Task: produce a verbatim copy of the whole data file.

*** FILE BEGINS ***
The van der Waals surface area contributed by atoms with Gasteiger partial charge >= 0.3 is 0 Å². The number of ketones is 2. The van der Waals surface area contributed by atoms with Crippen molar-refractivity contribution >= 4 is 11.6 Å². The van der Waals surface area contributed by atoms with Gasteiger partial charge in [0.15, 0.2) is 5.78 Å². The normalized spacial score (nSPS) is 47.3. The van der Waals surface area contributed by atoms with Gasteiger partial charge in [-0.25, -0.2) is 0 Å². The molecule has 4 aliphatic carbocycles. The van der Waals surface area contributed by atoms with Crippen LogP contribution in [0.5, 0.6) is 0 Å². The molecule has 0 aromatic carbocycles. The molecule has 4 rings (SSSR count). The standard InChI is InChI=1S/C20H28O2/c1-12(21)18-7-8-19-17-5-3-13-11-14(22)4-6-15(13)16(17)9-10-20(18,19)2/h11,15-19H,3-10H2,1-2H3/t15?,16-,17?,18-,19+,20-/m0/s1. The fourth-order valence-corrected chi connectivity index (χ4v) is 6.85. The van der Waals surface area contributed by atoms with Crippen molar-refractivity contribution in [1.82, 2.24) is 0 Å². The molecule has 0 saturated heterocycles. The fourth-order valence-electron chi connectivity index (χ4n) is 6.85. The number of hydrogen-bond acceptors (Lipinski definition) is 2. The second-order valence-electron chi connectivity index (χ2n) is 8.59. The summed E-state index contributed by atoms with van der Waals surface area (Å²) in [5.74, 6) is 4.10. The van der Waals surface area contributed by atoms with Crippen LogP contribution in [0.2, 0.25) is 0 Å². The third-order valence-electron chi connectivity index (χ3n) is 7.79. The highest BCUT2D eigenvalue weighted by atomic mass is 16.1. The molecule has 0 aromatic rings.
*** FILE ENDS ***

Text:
The van der Waals surface area contributed by atoms with Gasteiger partial charge >= 0.3 is 0 Å². The number of ketones is 2. The van der Waals surface area contributed by atoms with Crippen molar-refractivity contribution >= 4 is 11.6 Å². The van der Waals surface area contributed by atoms with Gasteiger partial charge in [0.15, 0.2) is 5.78 Å². The normalized spacial score (nSPS) is 47.3. The van der Waals surface area contributed by atoms with Gasteiger partial charge in [-0.25, -0.2) is 0 Å². The molecule has 4 aliphatic carbocycles. The van der Waals surface area contributed by atoms with Crippen LogP contribution in [0.5, 0.6) is 0 Å². The molecule has 0 aromatic carbocycles. The molecule has 4 rings (SSSR count). The standard InChI is InChI=1S/C20H28O2/c1-12(21)18-7-8-19-17-5-3-13-11-14(22)4-6-15(13)16(17)9-10-20(18,19)2/h11,15-19H,3-10H2,1-2H3/t15?,16-,17?,18-,19+,20-/m0/s1. The fourth-order valence-corrected chi connectivity index (χ4v) is 6.85. The van der Waals surface area contributed by atoms with Crippen molar-refractivity contribution in [1.82, 2.24) is 0 Å². The molecule has 0 saturated heterocycles. The fourth-order valence-electron chi connectivity index (χ4n) is 6.85. The number of hydrogen-bond acceptors (Lipinski definition) is 2. The second-order valence-electron chi connectivity index (χ2n) is 8.59. The summed E-state index contributed by atoms with van der Waals surface area (Å²) in [5.74, 6) is 4.10. The van der Waals surface area contributed by atoms with Crippen LogP contribution in [0.2, 0.25) is 0 Å². The third-order valence-electron chi connectivity index (χ3n) is 7.79. The highest BCUT2D eigenvalue weighted by atomic mass is 16.1. The molecule has 0 aromatic rings.